As McCain knows, it very well might now that he's cast a critical vote on the motion to proceed to debate. But if the prospect—as laid out by some of the best available estimates—of 22 million Americans becoming uninsured and tens of thousands of those Americans dying thanks, in part, to his acquiescence troubled him, McCain didn't let it show. He cracked self-deprecating jokes in the right places: "I've had so many people say such nice things about me recently. I think some of you must have me confused with someone else." He thundered in support of a return to the Senate's regular order and bipartisanship. And he warned his colleagues not to cave to the demands of the "bombastic loudmouths on the radio, and television, and the internet."

One of those loudmouths is now the president of the United States, a man whose agenda McCain has supported in more than 90 percent of relevant Senate votes. His own support for the president's priorities didn't stop McCain from arguing that Congress shouldn't kowtow to Trump's wishes. "Whether or not we are of the same party, we are not the president's subordinates," he said. "We're his equal. As his responsibilities are are ours."

A survey of McCain's career suggests he has long considered his prime responsibility the securing of his own canonization as a fiercely independent statesman while largely supporting the Republican Party line. He has achieved this mainly through a half-handful of important moderate votes (several of which are more than a decade old), an insatiable hunger for American military intervention (which began falling out of fashion in the Republican Party somewhere between the 3,000th and 4,000th American military casualty in Iraq), and selecting Sarah Palin as his running mate for his 2008 presidential run (a move that kicked open the doors to the gaping political hell in which we now live). Throughout his speech Tuesday, as throughout his career, McCain nevertheless worked to convince political observers that he's a paragon of neutral reason, bravely defending our ideals and procedural norms in a frenzied, hyperpartisan era.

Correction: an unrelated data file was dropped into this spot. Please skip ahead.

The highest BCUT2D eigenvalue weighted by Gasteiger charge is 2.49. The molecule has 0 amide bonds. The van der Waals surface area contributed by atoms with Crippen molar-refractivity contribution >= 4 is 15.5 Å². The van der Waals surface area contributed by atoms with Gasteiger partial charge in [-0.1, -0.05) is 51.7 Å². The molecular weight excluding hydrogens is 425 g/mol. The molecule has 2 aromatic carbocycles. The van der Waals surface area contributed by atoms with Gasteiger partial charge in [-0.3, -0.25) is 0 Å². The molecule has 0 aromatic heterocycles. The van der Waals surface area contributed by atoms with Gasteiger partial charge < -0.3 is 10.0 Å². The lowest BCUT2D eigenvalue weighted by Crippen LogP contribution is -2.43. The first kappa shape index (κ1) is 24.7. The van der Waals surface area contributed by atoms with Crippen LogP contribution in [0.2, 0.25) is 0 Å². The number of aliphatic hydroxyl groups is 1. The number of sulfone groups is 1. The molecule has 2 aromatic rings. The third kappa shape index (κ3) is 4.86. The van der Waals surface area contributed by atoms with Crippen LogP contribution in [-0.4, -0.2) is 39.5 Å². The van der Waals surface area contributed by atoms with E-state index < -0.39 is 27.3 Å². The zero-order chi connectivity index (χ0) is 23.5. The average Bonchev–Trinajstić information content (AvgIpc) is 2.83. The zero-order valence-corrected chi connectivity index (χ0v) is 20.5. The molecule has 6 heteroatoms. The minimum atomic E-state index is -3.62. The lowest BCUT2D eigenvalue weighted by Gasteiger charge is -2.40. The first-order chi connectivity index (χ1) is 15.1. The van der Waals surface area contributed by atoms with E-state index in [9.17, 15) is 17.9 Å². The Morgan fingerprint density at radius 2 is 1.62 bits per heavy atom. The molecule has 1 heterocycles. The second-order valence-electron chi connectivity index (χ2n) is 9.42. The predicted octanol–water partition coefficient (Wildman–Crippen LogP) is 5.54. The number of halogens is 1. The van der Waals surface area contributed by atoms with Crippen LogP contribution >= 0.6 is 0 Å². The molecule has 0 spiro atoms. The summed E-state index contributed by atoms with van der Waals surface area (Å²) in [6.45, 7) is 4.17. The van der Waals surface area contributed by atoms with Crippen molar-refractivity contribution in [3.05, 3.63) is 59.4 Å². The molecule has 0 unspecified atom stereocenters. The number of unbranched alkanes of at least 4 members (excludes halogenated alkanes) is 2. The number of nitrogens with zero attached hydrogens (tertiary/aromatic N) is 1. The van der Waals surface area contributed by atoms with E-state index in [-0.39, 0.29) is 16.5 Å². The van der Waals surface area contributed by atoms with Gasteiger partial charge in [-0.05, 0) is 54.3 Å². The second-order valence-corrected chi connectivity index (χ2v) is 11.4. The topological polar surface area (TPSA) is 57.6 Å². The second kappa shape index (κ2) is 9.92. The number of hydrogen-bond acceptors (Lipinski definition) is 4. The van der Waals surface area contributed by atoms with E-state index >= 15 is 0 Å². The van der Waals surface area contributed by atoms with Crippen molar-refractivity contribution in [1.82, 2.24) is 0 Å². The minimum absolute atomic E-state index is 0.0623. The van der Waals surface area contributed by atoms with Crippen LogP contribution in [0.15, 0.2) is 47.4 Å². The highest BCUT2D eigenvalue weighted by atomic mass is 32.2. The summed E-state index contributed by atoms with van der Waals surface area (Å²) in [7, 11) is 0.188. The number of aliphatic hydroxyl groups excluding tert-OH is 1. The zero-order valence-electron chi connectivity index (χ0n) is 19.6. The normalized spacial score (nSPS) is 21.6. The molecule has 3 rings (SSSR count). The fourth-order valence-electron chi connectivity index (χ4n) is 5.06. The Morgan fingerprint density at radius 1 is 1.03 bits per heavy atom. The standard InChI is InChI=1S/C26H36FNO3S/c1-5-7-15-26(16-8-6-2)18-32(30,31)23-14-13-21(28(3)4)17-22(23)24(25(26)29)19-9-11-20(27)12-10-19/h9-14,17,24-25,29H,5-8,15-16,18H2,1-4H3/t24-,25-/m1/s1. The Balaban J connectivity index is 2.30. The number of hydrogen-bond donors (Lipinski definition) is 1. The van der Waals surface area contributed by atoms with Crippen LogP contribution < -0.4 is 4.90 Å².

That is not who John McCain is. John McCain is a Republican politician, one who has voted with his party roughly 87 percent of the time since he entered the Senate. He has now voted to proceed with a hook or crook effort to pass a bill that will threaten access to healthcare for millions of Americans because that is what his Republican Party wants to do. His work done, he begins his exit from the political stage with two distinct privileges: First, access to the kind of medicine that millions of Americans may soon lack partially as a consequence of his actions. Second, the respect of journalists and Democrats who, quite literally, applauded him Tuesday afternoon, grateful as they were to see the Maverick in dramatic action perhaps one last time.

July 25 2017 5:52 PM

Did Ron Johnson Almost Torpedo the Motion to Proceed?

Shortly before noon, reporters caught Wisconsin Sen. Ron Johnson on the Senate subway platform and informed him of “skinny repeal,” the last-ditch option leaders were using to entice Republican senators to support the motion to proceed on health care reform. Skinny repeal, which will come up during the amendment process if/when all other repeal or repeal-and-replace bills fail, would repeal Obamacare’s individual and employer mandates and medical device tax, while leaving the rest in place.

“That would be rather unsatisfying from my standpoint,” Johnson said.


But would it be better than nothing?

Johnson was silent for a while, and then just shook his head.